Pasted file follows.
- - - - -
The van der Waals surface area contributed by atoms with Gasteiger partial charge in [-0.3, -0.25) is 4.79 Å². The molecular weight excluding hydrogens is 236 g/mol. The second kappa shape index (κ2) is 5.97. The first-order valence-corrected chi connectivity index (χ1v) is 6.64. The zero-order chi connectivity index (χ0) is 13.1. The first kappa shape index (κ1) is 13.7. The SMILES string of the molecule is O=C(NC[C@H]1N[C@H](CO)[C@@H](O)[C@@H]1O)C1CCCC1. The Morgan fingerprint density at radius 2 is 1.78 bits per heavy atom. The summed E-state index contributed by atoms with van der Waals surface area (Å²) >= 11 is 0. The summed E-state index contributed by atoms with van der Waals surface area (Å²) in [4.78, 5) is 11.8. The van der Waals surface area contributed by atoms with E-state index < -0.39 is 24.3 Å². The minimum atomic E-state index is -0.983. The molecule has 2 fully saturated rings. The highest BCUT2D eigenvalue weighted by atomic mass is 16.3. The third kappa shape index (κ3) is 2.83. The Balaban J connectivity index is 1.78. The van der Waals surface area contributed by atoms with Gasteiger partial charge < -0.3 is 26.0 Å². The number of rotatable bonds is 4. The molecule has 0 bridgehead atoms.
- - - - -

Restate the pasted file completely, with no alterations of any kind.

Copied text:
The van der Waals surface area contributed by atoms with Gasteiger partial charge in [-0.3, -0.25) is 4.79 Å². The molecular weight excluding hydrogens is 236 g/mol. The second kappa shape index (κ2) is 5.97. The first-order valence-corrected chi connectivity index (χ1v) is 6.64. The zero-order chi connectivity index (χ0) is 13.1. The first kappa shape index (κ1) is 13.7. The SMILES string of the molecule is O=C(NC[C@H]1N[C@H](CO)[C@@H](O)[C@@H]1O)C1CCCC1. The Morgan fingerprint density at radius 2 is 1.78 bits per heavy atom. The summed E-state index contributed by atoms with van der Waals surface area (Å²) >= 11 is 0. The summed E-state index contributed by atoms with van der Waals surface area (Å²) in [4.78, 5) is 11.8. The van der Waals surface area contributed by atoms with E-state index < -0.39 is 24.3 Å². The minimum atomic E-state index is -0.983. The molecule has 2 fully saturated rings. The highest BCUT2D eigenvalue weighted by atomic mass is 16.3. The third kappa shape index (κ3) is 2.83. The Balaban J connectivity index is 1.78. The van der Waals surface area contributed by atoms with Gasteiger partial charge < -0.3 is 26.0 Å². The number of rotatable bonds is 4. The molecule has 0 bridgehead atoms.